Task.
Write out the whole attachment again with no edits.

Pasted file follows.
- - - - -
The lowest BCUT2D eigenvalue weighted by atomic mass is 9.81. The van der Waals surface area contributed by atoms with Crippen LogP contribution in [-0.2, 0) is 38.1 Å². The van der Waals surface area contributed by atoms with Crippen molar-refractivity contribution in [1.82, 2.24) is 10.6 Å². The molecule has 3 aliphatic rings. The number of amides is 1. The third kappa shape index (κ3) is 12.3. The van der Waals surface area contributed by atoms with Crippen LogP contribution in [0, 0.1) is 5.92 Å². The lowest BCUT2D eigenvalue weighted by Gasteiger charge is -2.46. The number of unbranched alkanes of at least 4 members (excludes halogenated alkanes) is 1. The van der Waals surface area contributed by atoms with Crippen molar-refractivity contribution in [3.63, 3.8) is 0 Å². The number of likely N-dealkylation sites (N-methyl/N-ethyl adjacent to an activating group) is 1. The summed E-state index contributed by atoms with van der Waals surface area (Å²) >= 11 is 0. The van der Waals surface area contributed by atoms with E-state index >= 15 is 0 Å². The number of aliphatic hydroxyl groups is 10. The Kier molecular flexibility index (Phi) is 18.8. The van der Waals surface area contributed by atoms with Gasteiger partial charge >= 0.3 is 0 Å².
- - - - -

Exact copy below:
The lowest BCUT2D eigenvalue weighted by atomic mass is 9.81. The van der Waals surface area contributed by atoms with Crippen LogP contribution in [-0.2, 0) is 38.1 Å². The van der Waals surface area contributed by atoms with Crippen molar-refractivity contribution in [1.82, 2.24) is 10.6 Å². The molecule has 3 aliphatic rings. The number of amides is 1. The third kappa shape index (κ3) is 12.3. The van der Waals surface area contributed by atoms with Crippen LogP contribution in [0, 0.1) is 5.92 Å². The lowest BCUT2D eigenvalue weighted by Gasteiger charge is -2.46. The number of unbranched alkanes of at least 4 members (excludes halogenated alkanes) is 1. The van der Waals surface area contributed by atoms with Crippen molar-refractivity contribution in [3.63, 3.8) is 0 Å². The number of likely N-dealkylation sites (N-methyl/N-ethyl adjacent to an activating group) is 1. The summed E-state index contributed by atoms with van der Waals surface area (Å²) >= 11 is 0. The van der Waals surface area contributed by atoms with E-state index >= 15 is 0 Å². The number of aliphatic hydroxyl groups is 10. The Kier molecular flexibility index (Phi) is 18.8. The van der Waals surface area contributed by atoms with Gasteiger partial charge >= 0.3 is 0 Å².